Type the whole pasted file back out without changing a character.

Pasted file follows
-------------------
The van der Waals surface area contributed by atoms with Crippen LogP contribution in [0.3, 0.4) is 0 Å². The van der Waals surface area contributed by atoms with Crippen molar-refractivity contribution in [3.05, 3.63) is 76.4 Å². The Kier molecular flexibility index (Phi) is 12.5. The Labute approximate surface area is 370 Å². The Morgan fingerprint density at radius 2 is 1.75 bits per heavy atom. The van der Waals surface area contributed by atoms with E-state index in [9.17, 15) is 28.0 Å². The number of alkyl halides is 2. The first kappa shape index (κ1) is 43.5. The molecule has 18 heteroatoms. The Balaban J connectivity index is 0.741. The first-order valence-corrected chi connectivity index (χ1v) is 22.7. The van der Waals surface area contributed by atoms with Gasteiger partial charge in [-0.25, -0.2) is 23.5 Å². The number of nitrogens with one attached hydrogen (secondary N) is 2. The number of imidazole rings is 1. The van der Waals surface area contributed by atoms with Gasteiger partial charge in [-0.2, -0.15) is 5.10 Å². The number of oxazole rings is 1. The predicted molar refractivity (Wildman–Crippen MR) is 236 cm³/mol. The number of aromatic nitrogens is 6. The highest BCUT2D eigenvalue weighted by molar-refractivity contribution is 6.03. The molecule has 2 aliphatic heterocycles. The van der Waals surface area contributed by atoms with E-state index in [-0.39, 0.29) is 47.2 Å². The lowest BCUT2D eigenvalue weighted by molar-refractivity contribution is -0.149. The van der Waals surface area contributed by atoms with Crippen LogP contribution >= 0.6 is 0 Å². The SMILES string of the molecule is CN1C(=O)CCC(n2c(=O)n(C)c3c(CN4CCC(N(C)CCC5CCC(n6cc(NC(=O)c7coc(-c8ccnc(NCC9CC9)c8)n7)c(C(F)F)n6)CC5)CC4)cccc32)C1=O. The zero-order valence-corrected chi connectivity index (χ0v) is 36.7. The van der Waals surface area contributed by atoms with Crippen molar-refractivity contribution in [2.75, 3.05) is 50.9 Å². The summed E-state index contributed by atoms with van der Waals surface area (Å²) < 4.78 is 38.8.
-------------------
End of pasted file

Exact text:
The van der Waals surface area contributed by atoms with Crippen LogP contribution in [0.3, 0.4) is 0 Å². The van der Waals surface area contributed by atoms with Crippen molar-refractivity contribution in [3.05, 3.63) is 76.4 Å². The Kier molecular flexibility index (Phi) is 12.5. The Labute approximate surface area is 370 Å². The Morgan fingerprint density at radius 2 is 1.75 bits per heavy atom. The van der Waals surface area contributed by atoms with E-state index in [9.17, 15) is 28.0 Å². The number of alkyl halides is 2. The first kappa shape index (κ1) is 43.5. The molecule has 18 heteroatoms. The Balaban J connectivity index is 0.741. The first-order valence-corrected chi connectivity index (χ1v) is 22.7. The van der Waals surface area contributed by atoms with Gasteiger partial charge in [-0.25, -0.2) is 23.5 Å². The number of nitrogens with one attached hydrogen (secondary N) is 2. The number of imidazole rings is 1. The van der Waals surface area contributed by atoms with Gasteiger partial charge in [-0.2, -0.15) is 5.10 Å². The number of oxazole rings is 1. The predicted molar refractivity (Wildman–Crippen MR) is 236 cm³/mol. The number of aromatic nitrogens is 6. The highest BCUT2D eigenvalue weighted by molar-refractivity contribution is 6.03. The molecule has 2 aliphatic heterocycles. The van der Waals surface area contributed by atoms with E-state index in [-0.39, 0.29) is 47.2 Å². The lowest BCUT2D eigenvalue weighted by molar-refractivity contribution is -0.149. The van der Waals surface area contributed by atoms with Crippen LogP contribution >= 0.6 is 0 Å². The SMILES string of the molecule is CN1C(=O)CCC(n2c(=O)n(C)c3c(CN4CCC(N(C)CCC5CCC(n6cc(NC(=O)c7coc(-c8ccnc(NCC9CC9)c8)n7)c(C(F)F)n6)CC5)CC4)cccc32)C1=O. The zero-order valence-corrected chi connectivity index (χ0v) is 36.7. The van der Waals surface area contributed by atoms with Crippen molar-refractivity contribution in [2.75, 3.05) is 50.9 Å². The summed E-state index contributed by atoms with van der Waals surface area (Å²) < 4.78 is 38.8.